Magazine article The Christian Century

Kept Awake by Love

Magazine article The Christian Century

Kept Awake by Love

Article excerpt

IN SPITE OF MY best intentions, somewhere around Halloween my ability to stay on top of things begins to unravel. It gets more and more difficult to wake up before the sun and harder to meet all the demands of each day, or even of the previous day. As things left undone accumulate and the hours of daylight diminish, a kind of lethargy sets in. I can feel it seep into the lives of everyone in my household, making it hard to start preparing homework or grade papers or cook a healthy meal. Even our cats seem to feel it, preferring to remain curled up on the couch like little cat doughnuts rather than bounding to the door to greet US.

So when the first candle is lit and the voices of Advent sing out across the church--Wake up! It's time to begin again!--it feels like the most graceful invitation I have ever heard.

This, to me, is one of the greatest gifts of Christian life: that God never tires of offering us the opportunity to begin again. Advent reminds us that the kingdom announced by John the Baptist, the kingdom that has "come near," is not like a train we either catch on its way through town or miss forever. The kingdom of heaven is more like a comet that blazes regularly into view, lighting up the sky and taking our breath away.

It's hard not to view time as an oppressive force, something to work against, something to stay ahead of, something to manage. But surely that is not God's intention; surely God means for time to be a sign of God's hope in us, God's confidence that we can change. With each new year, God extends to us a fresh opportunity to become the people God intends us to be, to try again to be guided by love and mercy, to crave justice, be present to others, and to live fully awake to God's presence. As one year gives away to another, we are invited to give way--to seek forgiveness, or to offer it, and to turn toward the mountain of God where weapons of war are reshaped as tools of human flourishing and violent ways are unlearned.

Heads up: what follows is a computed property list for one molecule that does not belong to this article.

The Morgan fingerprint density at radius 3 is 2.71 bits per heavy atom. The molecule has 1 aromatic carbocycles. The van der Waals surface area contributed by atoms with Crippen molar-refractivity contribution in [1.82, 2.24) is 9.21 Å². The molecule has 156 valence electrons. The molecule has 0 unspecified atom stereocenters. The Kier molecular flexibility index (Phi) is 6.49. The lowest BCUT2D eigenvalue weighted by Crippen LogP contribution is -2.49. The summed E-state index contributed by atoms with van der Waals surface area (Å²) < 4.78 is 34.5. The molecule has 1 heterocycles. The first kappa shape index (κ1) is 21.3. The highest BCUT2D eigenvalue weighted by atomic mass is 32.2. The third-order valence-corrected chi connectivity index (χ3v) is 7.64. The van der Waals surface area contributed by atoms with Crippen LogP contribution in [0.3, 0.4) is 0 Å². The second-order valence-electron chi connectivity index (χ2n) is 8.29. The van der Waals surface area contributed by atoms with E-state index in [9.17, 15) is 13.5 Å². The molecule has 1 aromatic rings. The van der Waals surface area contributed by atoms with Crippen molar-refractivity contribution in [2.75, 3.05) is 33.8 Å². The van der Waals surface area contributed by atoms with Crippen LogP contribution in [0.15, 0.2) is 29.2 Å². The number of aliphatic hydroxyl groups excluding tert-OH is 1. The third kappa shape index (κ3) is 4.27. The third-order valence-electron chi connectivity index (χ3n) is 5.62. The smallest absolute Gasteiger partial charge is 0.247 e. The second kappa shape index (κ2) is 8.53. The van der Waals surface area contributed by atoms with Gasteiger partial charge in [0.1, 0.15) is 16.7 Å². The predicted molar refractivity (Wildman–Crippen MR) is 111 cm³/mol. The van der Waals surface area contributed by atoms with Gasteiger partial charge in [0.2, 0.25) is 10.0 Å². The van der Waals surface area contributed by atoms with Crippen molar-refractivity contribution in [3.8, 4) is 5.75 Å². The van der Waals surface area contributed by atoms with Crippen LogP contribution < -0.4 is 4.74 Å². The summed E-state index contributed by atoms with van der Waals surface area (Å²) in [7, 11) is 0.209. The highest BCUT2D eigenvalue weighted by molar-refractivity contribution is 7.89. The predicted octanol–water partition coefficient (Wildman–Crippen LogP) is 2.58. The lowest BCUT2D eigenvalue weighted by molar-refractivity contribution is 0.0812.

The prophetic voices of Advent reach us in our lethargy and urge us to wake up and get moving, to travel inward toward greater understanding of the world inside us and outward toward a deeper engagement with the world all around us. In Advent, we are called to beat our swords into plowshares and to wait in patience. …

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